Microsoft Clarifies Ban on U.S. Police Departments Using Enterprise AI for Facial Recognition

Microsoft has clarified its ban on U.S. police departments using generative AI for facial recognition through Azure OpenAI Service, the company’s enterprise-focused wrapper around OpenAI tech.

Language added to the terms of service for Azure OpenAI Service explicitly prohibits integrations with Azure OpenAI Service from being used by or for police departments for facial recognition in the U.S., including integrations with OpenAI’s image-analyzing models.

A new bullet point also extends the ban to any law enforcement globally, explicitly barring the use of real-time facial recognition technology on mobile cameras in uncontrolled environments.

The changes in policy come after criticism of potential pitfalls with using AI in law enforcement, including hallucinations and racial biases.

It is unclear whether the ban was in response to a specific product launch by Axon, a maker of tech and weapons products for military and law enforcement.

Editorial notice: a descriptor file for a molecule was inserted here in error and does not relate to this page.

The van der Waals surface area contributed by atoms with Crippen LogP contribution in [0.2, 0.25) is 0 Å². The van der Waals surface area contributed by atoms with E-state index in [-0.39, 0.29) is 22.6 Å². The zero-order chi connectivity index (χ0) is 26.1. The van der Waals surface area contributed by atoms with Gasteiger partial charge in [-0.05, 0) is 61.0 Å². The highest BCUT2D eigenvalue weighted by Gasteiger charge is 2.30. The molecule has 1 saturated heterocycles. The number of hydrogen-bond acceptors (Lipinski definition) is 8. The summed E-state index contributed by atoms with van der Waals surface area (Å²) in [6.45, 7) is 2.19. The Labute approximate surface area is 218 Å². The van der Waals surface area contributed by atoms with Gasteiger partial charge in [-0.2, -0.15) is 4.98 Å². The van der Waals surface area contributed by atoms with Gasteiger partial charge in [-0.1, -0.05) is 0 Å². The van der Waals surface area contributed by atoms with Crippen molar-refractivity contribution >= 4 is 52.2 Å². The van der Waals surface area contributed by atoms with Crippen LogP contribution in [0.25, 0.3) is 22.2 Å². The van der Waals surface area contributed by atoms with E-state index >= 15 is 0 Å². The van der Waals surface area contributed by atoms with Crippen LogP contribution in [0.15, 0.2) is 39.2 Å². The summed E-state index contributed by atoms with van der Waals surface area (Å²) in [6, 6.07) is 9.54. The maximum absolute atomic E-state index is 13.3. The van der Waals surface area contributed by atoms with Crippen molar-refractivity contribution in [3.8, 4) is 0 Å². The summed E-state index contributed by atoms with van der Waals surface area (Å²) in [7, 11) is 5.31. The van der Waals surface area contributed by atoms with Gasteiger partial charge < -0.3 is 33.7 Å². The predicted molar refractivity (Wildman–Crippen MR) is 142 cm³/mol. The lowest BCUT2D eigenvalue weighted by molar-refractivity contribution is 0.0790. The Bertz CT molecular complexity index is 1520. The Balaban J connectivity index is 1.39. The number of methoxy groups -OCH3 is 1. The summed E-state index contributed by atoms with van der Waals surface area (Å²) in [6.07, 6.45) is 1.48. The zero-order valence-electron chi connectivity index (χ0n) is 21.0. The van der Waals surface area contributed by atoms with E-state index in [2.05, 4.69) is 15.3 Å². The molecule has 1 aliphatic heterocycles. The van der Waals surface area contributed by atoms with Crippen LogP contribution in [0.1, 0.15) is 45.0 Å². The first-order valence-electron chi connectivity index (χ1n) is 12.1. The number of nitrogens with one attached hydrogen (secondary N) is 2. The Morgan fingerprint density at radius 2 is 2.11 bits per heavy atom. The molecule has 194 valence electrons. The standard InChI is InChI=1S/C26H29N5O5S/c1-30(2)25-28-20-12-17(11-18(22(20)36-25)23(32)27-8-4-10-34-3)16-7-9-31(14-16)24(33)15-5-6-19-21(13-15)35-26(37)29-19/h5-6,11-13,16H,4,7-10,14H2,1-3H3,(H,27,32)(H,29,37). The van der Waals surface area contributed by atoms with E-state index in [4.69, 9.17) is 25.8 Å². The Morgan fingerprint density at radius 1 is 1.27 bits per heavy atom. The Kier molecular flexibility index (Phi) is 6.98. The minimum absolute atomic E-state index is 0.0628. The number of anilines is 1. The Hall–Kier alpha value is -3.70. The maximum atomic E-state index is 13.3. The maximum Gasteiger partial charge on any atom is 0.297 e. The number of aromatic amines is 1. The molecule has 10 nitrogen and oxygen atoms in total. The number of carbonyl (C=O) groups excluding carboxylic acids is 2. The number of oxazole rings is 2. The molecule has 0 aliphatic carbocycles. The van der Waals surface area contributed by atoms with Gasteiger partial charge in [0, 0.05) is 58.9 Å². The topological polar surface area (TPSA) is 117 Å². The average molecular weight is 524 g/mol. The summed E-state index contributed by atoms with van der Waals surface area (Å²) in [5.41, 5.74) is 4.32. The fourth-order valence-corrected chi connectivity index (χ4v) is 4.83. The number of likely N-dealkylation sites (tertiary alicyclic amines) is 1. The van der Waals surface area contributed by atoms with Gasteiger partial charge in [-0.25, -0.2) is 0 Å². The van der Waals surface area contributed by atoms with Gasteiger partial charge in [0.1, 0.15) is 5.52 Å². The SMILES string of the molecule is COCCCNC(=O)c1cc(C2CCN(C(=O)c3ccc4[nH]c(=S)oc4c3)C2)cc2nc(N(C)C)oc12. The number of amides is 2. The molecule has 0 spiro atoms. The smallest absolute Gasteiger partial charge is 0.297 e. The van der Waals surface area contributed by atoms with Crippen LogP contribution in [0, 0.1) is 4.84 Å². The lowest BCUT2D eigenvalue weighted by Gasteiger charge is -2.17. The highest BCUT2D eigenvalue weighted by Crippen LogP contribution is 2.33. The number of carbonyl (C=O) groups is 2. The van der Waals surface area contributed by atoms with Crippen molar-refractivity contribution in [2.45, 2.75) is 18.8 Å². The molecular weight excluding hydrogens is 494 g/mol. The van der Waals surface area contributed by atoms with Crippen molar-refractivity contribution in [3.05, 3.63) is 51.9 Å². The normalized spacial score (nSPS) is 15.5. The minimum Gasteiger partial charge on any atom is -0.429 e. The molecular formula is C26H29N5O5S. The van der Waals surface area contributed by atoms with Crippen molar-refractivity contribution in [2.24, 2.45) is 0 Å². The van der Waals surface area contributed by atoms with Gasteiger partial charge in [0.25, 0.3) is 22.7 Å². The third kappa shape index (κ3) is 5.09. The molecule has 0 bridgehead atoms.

The new terms do allow for some flexibility, only completely banning U.S. police from using Azure OpenAI Service for facial recognition.

This aligns with Microsoft’s recent approach to AI-related law enforcement and defense contracts, including partnerships with the Pentagon.

Azure OpenAI Service, which was added to Microsoft’s Azure Government product in February, offers additional compliance and management features for government agencies.

Update: Microsoft has clarified that the ban on using Azure OpenAI Service for facial recognition only applies to the U.S., not a complete ban on police departments using the service.